Thank you, Jann, for my laugh for the day. I love Snell. Hope to see more of his comments. And I look forward to July and reading your latest.

J. W. Garrett.
J. W. Garrett.
May 25, 2022 11:23 AM

Yay! I look forward to reading this. A man of means should always have a Snell on hand. What that man can’t do can’t be thought of. I love a good Caroline comeuppance story. It’s too perfect. You can do just about anything with and to her. The choices are wide open. I am excited about this new venture and wish you all the best and much success. Blessings.

cindie snyder
cindie snyder
May 25, 2022 10:57 AM

Cool excerpt! I think I like Snell!lol Sounds like Darcy is on alert!

Charmaine M
Charmaine M
May 25, 2022 10:53 AM

NICE!!! Snell! What a guy! I like knowing that Mr. D has a cool valet. As for Miss Caro, as much as she is a ‘villain’ she is sometimes a bit of comic relief…she always makes me chuckle with your obvious attempts to get Mr. D’s attention. LOL. Looking forward to the release, write on Jann!

Shana Jefferis
Shana Jefferis
May 25, 2022 9:35 AM

A lovely taste of what will be a delicious meal!

I have always wondered about Darcy’s relationship with his servants. We get to hear a lot from Mrs. Reynolds in P&P, but she is speaking outside her master’s presence. Darcy actually mentions his steward. Bingley references his reliance of Mrs. Nicholls getting the white soup ready before he can host the ball at Netherfield. I know its possible to put too much master-servant interaction in a book, but I’ve always wondered how Mr. Darcy directly treated his servants. How did he speak to them? What did he think of them? What did they think of him? He could have been a brute, and yet he was not.

My third book is finished and I am hunting for a publisher (hunting not shopping, mind you). But this book delves a little more deeply into Mr. Darcy’s history with Mrs. Reynolds. Because she’s known his since he was four years old, she’s had ample opportunity to see a side of Mr. Darcy that no one else gets to see! I wonder if your book does something similar, perhaps with Snell?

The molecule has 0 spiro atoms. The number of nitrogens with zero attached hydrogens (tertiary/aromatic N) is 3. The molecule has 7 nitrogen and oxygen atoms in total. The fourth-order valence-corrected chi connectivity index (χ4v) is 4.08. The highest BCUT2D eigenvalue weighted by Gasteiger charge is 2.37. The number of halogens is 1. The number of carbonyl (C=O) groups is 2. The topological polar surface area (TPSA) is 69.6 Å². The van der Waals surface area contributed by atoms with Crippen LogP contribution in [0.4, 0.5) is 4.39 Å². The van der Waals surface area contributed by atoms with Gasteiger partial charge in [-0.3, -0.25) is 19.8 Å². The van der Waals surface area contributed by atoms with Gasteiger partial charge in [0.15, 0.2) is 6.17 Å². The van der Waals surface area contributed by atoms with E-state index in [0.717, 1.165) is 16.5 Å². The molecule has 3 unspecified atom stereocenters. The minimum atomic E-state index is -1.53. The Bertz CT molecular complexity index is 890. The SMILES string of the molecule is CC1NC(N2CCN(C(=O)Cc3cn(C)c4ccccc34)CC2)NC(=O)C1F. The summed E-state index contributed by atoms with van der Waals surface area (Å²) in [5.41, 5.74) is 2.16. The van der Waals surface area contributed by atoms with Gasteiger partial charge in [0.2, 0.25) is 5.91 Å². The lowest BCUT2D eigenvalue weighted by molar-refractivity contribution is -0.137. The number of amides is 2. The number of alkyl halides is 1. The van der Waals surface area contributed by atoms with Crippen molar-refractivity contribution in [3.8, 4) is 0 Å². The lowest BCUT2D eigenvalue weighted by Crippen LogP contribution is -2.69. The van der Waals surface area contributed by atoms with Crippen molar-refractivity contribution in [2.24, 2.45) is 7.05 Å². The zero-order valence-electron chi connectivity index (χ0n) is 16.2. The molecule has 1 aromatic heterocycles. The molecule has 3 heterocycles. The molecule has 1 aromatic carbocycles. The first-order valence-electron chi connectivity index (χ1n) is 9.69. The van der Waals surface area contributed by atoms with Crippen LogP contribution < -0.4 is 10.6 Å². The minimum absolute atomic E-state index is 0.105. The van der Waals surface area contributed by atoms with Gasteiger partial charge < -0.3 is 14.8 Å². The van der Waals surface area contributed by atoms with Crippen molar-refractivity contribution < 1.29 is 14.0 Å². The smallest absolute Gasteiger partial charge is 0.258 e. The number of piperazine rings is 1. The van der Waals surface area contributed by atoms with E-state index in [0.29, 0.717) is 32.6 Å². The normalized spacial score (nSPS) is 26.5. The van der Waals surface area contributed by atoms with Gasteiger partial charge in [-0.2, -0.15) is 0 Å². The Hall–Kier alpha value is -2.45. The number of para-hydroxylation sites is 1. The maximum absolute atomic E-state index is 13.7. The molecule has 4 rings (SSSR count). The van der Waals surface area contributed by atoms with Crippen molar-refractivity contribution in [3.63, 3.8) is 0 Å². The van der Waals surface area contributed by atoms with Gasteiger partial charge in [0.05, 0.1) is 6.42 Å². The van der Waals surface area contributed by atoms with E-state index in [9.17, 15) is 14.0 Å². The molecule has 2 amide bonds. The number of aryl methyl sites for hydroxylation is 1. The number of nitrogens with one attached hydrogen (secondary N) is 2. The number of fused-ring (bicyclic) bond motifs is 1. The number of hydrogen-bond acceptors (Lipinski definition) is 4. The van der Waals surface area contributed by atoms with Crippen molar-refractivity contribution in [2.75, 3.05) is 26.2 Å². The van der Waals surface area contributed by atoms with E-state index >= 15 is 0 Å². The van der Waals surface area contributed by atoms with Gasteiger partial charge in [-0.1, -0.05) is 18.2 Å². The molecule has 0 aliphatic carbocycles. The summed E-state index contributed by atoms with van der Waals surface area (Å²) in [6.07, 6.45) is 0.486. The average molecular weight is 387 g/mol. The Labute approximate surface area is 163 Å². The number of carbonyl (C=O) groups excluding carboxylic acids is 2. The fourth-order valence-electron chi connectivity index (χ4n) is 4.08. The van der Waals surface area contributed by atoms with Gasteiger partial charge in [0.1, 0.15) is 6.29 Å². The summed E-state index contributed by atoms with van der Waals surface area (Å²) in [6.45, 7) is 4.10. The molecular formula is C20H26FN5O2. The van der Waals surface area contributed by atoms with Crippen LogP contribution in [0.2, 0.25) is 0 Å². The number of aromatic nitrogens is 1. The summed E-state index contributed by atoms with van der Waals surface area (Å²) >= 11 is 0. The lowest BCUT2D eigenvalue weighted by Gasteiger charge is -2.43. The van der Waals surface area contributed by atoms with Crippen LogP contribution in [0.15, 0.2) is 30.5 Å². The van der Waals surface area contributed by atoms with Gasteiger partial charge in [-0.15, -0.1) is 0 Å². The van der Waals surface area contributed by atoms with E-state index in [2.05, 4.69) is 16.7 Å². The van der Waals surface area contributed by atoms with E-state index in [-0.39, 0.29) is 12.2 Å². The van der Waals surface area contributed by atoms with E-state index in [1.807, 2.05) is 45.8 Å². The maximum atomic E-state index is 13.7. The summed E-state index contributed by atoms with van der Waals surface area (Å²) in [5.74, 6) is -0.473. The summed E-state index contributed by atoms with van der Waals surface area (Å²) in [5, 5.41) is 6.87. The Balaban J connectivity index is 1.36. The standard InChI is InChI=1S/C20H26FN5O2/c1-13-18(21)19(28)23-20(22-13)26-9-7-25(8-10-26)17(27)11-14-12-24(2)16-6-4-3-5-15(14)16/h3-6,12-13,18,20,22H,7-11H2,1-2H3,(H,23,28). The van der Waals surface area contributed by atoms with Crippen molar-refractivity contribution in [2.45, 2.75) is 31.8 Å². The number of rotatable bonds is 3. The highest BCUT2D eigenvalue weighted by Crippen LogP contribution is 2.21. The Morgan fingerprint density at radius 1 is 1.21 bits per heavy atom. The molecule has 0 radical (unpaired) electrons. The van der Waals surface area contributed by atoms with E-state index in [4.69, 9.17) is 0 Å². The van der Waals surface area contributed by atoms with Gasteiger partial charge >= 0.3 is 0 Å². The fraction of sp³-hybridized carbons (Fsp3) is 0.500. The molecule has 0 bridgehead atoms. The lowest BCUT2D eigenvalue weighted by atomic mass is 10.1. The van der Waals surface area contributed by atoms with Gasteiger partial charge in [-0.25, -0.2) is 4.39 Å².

Nicely done, Jann. I look forward to reading your finished work.

Shana

J. W. Garrett.
J. W. Garrett.
May 25, 2022 3:18 PM
Reply to  Shana Jefferis

I don’t mean to jump into your conversation with Jann; however, have you considered Quills and Quartos Publishing. It was founded by authors for authors. It’s a thought.

https://www.quillsandquartos.com/

Shana Jefferis
Shana Jefferis
May 25, 2022 4:04 PM
Reply to  J. W. Garrett.

I will take all suggestions happily, and yours is a good one. Unfortunately, I already have a rejection email from them. They are a lovely publishing house.

My hunt continues…

Rebecca L McBrayer
Rebecca L McBrayer
May 25, 2022 7:58 AM

Oh I am so excited! I appreciate your stories and enjoy how you can paint Caroline in a positive way in An Unlikely Friendship and a villainous way. Thanks for your post!

SamH.
SamH.
May 25, 2022 7:25 AM

Darcy is firmly on his guard! I’d say poor Caroline, but I wouldn’t mean it …

Patricia
Patricia
May 25, 2022 6:21 AM

Interesting … will be waiting.